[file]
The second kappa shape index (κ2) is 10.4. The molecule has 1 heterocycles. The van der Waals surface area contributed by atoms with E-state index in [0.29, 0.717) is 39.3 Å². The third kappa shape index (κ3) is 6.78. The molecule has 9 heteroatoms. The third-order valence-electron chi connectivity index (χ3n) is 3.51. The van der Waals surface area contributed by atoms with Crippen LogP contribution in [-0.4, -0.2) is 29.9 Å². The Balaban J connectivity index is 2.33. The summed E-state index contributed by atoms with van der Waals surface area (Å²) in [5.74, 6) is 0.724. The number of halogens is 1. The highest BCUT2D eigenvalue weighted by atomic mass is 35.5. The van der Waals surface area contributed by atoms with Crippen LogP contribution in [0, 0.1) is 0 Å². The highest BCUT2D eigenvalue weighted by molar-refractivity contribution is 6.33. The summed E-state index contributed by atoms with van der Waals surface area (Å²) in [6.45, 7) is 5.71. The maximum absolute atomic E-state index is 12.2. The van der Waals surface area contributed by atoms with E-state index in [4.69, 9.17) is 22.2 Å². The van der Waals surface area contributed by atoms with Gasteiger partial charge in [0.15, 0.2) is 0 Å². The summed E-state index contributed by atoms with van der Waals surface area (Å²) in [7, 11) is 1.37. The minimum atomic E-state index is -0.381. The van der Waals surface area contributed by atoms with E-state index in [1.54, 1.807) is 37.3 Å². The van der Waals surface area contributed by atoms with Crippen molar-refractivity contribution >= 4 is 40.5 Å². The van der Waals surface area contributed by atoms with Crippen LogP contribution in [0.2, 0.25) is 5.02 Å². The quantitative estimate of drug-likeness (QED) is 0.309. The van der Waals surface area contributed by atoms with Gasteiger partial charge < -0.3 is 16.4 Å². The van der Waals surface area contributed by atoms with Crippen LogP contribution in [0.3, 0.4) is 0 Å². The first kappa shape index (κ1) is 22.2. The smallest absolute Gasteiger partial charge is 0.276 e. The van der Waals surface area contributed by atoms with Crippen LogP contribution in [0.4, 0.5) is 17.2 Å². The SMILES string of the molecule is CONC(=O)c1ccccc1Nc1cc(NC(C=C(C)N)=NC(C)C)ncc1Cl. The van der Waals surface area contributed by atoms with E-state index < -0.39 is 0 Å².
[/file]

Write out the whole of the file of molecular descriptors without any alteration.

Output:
The second kappa shape index (κ2) is 10.4. The molecule has 1 heterocycles. The van der Waals surface area contributed by atoms with E-state index in [0.29, 0.717) is 39.3 Å². The third kappa shape index (κ3) is 6.78. The molecule has 9 heteroatoms. The third-order valence-electron chi connectivity index (χ3n) is 3.51. The van der Waals surface area contributed by atoms with Crippen LogP contribution in [-0.4, -0.2) is 29.9 Å². The Balaban J connectivity index is 2.33. The summed E-state index contributed by atoms with van der Waals surface area (Å²) in [5.74, 6) is 0.724. The number of halogens is 1. The highest BCUT2D eigenvalue weighted by atomic mass is 35.5. The van der Waals surface area contributed by atoms with Crippen LogP contribution in [0, 0.1) is 0 Å². The highest BCUT2D eigenvalue weighted by molar-refractivity contribution is 6.33. The summed E-state index contributed by atoms with van der Waals surface area (Å²) in [6.45, 7) is 5.71. The maximum absolute atomic E-state index is 12.2. The van der Waals surface area contributed by atoms with E-state index in [4.69, 9.17) is 22.2 Å². The van der Waals surface area contributed by atoms with Gasteiger partial charge in [0.15, 0.2) is 0 Å². The summed E-state index contributed by atoms with van der Waals surface area (Å²) in [7, 11) is 1.37. The minimum atomic E-state index is -0.381. The van der Waals surface area contributed by atoms with E-state index in [1.54, 1.807) is 37.3 Å². The van der Waals surface area contributed by atoms with Crippen molar-refractivity contribution >= 4 is 40.5 Å². The van der Waals surface area contributed by atoms with Crippen LogP contribution in [0.2, 0.25) is 5.02 Å². The quantitative estimate of drug-likeness (QED) is 0.309. The van der Waals surface area contributed by atoms with Gasteiger partial charge < -0.3 is 16.4 Å². The van der Waals surface area contributed by atoms with Crippen LogP contribution in [0.3, 0.4) is 0 Å². The first kappa shape index (κ1) is 22.2. The smallest absolute Gasteiger partial charge is 0.276 e. The van der Waals surface area contributed by atoms with Crippen LogP contribution in [0.4, 0.5) is 17.2 Å². The SMILES string of the molecule is CONC(=O)c1ccccc1Nc1cc(NC(C=C(C)N)=NC(C)C)ncc1Cl. The van der Waals surface area contributed by atoms with E-state index < -0.39 is 0 Å².